Any action has potential negative consequences. As Iranians are already in Iraq for the purpose of killing Americans, worrying about them killing Americans seems like a waste of time. Likewise, as Iranian troops aren’t supposed to be in Iraq how a confrontation between them, so long as we’re allowed to shoot, is a bad thing.
To the contrary, this is the type of job that should be handed over to SOCOM and every Iranian agent in Iraq should be constantly looking over their shoulders for a Delta trooper.
Part of the plan, though, seems like some kind of three-cushion bank shot.
Senior administration officials said the policy is based on the theory that Tehran will back down from its nuclear ambitions if the United States hits it hard in Iraq and elsewhere, creating a sense of vulnerability among Iranian leaders. But if Iran responds with escalation, it has the means to put U.S. citizens and national interests at greater risk in Iraq, Afghanistan and elsewhere.
Personally, I think this is about as dunderheaded as it comes. The idea that a country that has been behind kidnapping US military and intelligence officials and direct attacks on US facilities is going to give up because a few troops get whacked is just an exercise in wishful thinking.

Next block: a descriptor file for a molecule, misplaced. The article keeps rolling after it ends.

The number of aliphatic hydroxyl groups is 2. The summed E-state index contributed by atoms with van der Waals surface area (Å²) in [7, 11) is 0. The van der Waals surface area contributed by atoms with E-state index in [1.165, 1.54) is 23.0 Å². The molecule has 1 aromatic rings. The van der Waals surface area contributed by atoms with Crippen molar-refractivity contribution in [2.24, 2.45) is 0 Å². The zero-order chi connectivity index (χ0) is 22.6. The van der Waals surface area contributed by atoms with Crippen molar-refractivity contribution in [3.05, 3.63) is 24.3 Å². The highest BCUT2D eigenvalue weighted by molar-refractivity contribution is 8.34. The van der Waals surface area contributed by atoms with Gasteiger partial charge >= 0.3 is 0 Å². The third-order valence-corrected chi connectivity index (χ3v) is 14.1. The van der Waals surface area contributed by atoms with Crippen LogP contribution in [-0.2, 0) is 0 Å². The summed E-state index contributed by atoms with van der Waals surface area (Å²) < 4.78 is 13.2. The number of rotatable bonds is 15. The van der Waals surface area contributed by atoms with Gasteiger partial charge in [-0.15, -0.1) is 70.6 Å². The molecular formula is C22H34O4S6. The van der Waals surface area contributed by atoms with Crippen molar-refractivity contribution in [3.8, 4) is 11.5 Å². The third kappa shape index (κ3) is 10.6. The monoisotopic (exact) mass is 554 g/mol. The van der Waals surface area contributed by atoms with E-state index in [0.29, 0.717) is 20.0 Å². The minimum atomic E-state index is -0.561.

There are signs that the Administration may still be actively pursuing the Long War
A senior intelligence officer was more wary of the ambitions of the strategy.
"This has little to do with Iraq. It's all about pushing Iran's buttons. It is purely political," the official said. The official expressed similar views about other new efforts aimed at Iran, suggesting that the United States is escalating toward an unnecessary conflict to shift attention away from Iraq and to blame Iran for the United States' increasing inability to stanch the violence there.
But some officials within the Bush administration say that targeting Iran's Revolutionary Guard Command, and specifically a Guard unit known as the Quds Force, should be as much a priority as fighting al-Qaeda in Iraq. The Quds Force is considered by Western intelligence to be directed by Iran's supreme leader, Ayatollah Ali Khamenei, to support Iraqi militias, Hamas and Hezbollah.
In interviews, two senior administration officials separately compared the Tehran government to the Nazis and the Guard to the "SS." They also referred to Guard members as "terrorists." Such a formal designation could turn Iran's military into a target of what Bush calls a "war on terror," with its members potentially held as enemy combatants or in secret CIA detention.
Asked whether such a designation is imminent, Johndroe of the NSC said in a written response that the administration has "long been concerned about the activities of the IRGC and its components throughout the Middle East and beyond." He added: "The Iranian Revolutionary Guards Quds Force is a part of the Iranian state apparatus that supports and carries out these activities."
If so, this is one of the first indications we’ve seen that the Administration realizes the pernicious effect Iran exerts on the CENTCOM area of operations and just might be willing to do something about it.